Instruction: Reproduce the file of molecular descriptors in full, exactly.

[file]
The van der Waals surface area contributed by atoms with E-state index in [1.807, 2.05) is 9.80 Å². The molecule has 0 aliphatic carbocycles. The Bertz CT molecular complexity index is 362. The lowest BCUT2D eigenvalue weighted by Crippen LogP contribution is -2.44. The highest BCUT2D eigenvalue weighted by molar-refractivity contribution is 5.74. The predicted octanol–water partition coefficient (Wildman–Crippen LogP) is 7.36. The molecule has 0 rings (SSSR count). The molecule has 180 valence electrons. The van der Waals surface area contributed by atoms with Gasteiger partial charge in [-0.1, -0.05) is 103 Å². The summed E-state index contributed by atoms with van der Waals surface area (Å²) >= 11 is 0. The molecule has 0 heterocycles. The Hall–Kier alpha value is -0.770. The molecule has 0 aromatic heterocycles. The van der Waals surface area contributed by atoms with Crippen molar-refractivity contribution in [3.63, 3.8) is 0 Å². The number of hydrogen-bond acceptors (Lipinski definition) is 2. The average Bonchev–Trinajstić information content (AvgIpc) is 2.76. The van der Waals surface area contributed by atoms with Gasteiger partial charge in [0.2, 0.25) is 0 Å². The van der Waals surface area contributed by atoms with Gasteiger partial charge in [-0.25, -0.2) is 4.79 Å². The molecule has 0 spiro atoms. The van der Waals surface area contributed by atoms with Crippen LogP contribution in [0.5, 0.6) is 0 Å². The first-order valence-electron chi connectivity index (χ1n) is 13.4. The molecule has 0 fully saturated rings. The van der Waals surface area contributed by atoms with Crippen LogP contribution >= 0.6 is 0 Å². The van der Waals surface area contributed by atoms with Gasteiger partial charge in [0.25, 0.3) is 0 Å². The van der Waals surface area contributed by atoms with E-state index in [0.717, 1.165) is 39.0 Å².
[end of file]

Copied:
The van der Waals surface area contributed by atoms with E-state index in [1.807, 2.05) is 9.80 Å². The molecule has 0 aliphatic carbocycles. The Bertz CT molecular complexity index is 362. The lowest BCUT2D eigenvalue weighted by Crippen LogP contribution is -2.44. The highest BCUT2D eigenvalue weighted by molar-refractivity contribution is 5.74. The predicted octanol–water partition coefficient (Wildman–Crippen LogP) is 7.36. The molecule has 0 rings (SSSR count). The molecule has 180 valence electrons. The van der Waals surface area contributed by atoms with Gasteiger partial charge in [-0.1, -0.05) is 103 Å². The summed E-state index contributed by atoms with van der Waals surface area (Å²) >= 11 is 0. The molecule has 0 heterocycles. The Hall–Kier alpha value is -0.770. The molecule has 0 aromatic heterocycles. The van der Waals surface area contributed by atoms with Crippen molar-refractivity contribution in [3.63, 3.8) is 0 Å². The number of hydrogen-bond acceptors (Lipinski definition) is 2. The average Bonchev–Trinajstić information content (AvgIpc) is 2.76. The van der Waals surface area contributed by atoms with Gasteiger partial charge in [0.2, 0.25) is 0 Å². The van der Waals surface area contributed by atoms with Gasteiger partial charge in [-0.25, -0.2) is 4.79 Å². The molecule has 0 spiro atoms. The van der Waals surface area contributed by atoms with Crippen LogP contribution in [0.5, 0.6) is 0 Å². The first-order valence-electron chi connectivity index (χ1n) is 13.4. The molecule has 0 fully saturated rings. The van der Waals surface area contributed by atoms with Crippen LogP contribution >= 0.6 is 0 Å². The van der Waals surface area contributed by atoms with Gasteiger partial charge in [0.25, 0.3) is 0 Å². The van der Waals surface area contributed by atoms with E-state index in [0.717, 1.165) is 39.0 Å².